Although I love cooking interesting and complex meals for my family, the reality of life is that many nights, the time for meal preparation is sandwiched tightly between my work, my son’s soccer game, a community meeting, a promise to draw pictures with my daughter, and a pretty firm eight o’clock bedtime.
The easy solution is to go out for dinner – or, even quicker (and less healthy), order some sort of take-out or delivered food. The problem here is that it can be quite expensive – and I also have little control over the ingredients, which means that I lose some control over the amount of vegetables and other healthy elements that I want my kids to have.
So what’s the solution? For us, it all revolves around finding ways to get healthy (or reasonably so) home-cooked meals on the table quickly.
One of my favorite pieces of Amy Dacyczyn’s Complete Tightwad Gazette is her framework for a simple, quick casserole on page 625:
1 cup main ingredient
1 cup second ingredient
1-2 cups starchy ingredient
1 1/2 cups binder
1/4 cup “goodie”
Main ingredient: tuna, cubed chicken, turkey, ham, seafood, etc.
Second ingredient: thinly sliced celery, mushrooms, peas, chopped hard-boiled eggs, etc.
Starchy ingredient: thinly sliced potatoes, cooked noodles, cooked rice, etc.
Binder: cream sauce, sour cream, can of soup, etc.
“Goodie”: pimiento, olives, almonds, water chestnuts, etc.
Topping: cheese, bread crumbs, etc.
The advantage of this recipe structure is the flexibility. All you have to do is have one item in each category that seem to at least reasonably match well in terms of flavor. Cook any uncooked element thoroughly, put all the items in a large pot, and gently cook it over a steady heat, and just ten minutes or so later, you have an original creation on the table – just as healthy or unhealthy as you want it to be.
Here are a few examples of casseroles using this framework that work well for us.
1 cup diced chicken breast, cooked
1 cup broccoli, cooked
2 cups rice, cooked
1 1/2 cups cream of chicken soup (or a healthier substitute)
1/4 cup mushrooms or black olives (purely optional)
pepper to taste
1/2 cup shredded cheddar cheese
Combine all ingredients except cheese. Cook over medium heat, stirring regularly, until hot. Top with cheese and serve.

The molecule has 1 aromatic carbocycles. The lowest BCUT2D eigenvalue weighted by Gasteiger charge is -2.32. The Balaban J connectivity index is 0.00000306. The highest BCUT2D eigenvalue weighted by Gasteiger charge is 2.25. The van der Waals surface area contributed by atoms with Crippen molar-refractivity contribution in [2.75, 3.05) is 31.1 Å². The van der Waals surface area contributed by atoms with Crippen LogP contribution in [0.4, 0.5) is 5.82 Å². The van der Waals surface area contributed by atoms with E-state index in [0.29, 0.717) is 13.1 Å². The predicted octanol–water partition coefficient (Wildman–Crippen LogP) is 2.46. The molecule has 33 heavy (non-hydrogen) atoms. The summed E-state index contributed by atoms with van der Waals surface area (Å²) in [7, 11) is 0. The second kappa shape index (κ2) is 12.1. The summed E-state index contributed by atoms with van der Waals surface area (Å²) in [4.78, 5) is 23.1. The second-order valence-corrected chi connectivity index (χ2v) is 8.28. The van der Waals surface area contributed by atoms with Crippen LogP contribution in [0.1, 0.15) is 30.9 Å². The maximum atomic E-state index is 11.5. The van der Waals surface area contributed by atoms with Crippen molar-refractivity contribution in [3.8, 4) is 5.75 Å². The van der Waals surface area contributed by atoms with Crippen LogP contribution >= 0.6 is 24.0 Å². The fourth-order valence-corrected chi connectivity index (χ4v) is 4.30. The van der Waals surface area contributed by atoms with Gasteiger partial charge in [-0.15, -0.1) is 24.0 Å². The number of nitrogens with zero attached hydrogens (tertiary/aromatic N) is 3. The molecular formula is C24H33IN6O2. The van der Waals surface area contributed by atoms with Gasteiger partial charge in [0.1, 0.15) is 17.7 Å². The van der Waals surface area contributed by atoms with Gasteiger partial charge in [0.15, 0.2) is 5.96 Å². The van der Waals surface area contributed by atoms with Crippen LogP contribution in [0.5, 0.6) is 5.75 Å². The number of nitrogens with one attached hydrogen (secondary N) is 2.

1 cup tuna
1 cup chopped hard-boiled eggs
1 1/2 cups diced potatoes, cooked
1 1/2 cup mayonnaise
1/4 cup black olives
salt and pepper to taste
1/4 cup mustard (dijon is fantastic!)
This one is a great light supper served cold on a warm summer evening, and works great on sandwiches. Just mix all of the ingredients together.
Ham, Apples, and Sweet Potato Casserole
1 cup ham, cooked and cubed
2 apples, sliced
2 sweet potatoes, peeled and sliced
1/2 cup water
1/8 cup light brown sugar
1/8 cup marshmallows (seriously!)
Combine all ingredients except marshmallows, then spread the marshmallows evenly on top. You can either bake this at 350 for about 30 minutes or cook it over medium heat, covered, on the stovetop.
1 pound corned beef, chopped into small pieces
2 cups sauerkraut
1 1/2 cup rye bread crumbs (just toast four slices rye bread and chop ‘em)
1/4 cup Thousand Island dressing
2 teaspoons melted butter or margarine
1/2 lb. shredded Swiss cheese
Combine all ingredients and cook on the stove top in a covered pan until thoroughly warm!
Some Additional Tips
As you can see, this framework is really flexible, enabling you to turn out all kinds of different things. The best part is that it’s often easy to make these work based entirely on what you happen to have on hand – I’ll often assemble dinner based solely upon what I find in the cupboard or what I picked up on sale at the grocery store last week.
Here are some additional tips to make meals with these casseroles more well-rounded or to shave some additional spending from these dishes.
Many casseroles are best served with a vegetable on the side. Depending on the season, we either steam flash-frozen vegetables or fresh ones, or we make a small, simple salad. Usually, this is steered by what vegetables are on sale that week at the grocery store. In other words, let your grocery store’s flyer take the lead here. Use it not only for an ingredient or two that would fit into these casseroles, but also use it for the vegetables on the side.
Rice is my favorite constant element, so we’ll buy it in bulk. I’d be happy to have long grain rice with every meal if I could, and there are many, many casseroles with this framework that a person can make using rice as the “starchy” ingredient. Because of that, rice is something we’ll always buy in bulk – we can use it in so many things and it’s very flexible.
Spicing is key. Almost any dish will either come out bland or come out spectacular, largely depending on how you spice it. Don’t be afraid to be liberal with the spices when you’re cooking anything. Don’t have any idea how to do this? If you’re just getting started, you really only need ten different spices in your kitchen – here’s a guide to those ten key spices and when/how to use them.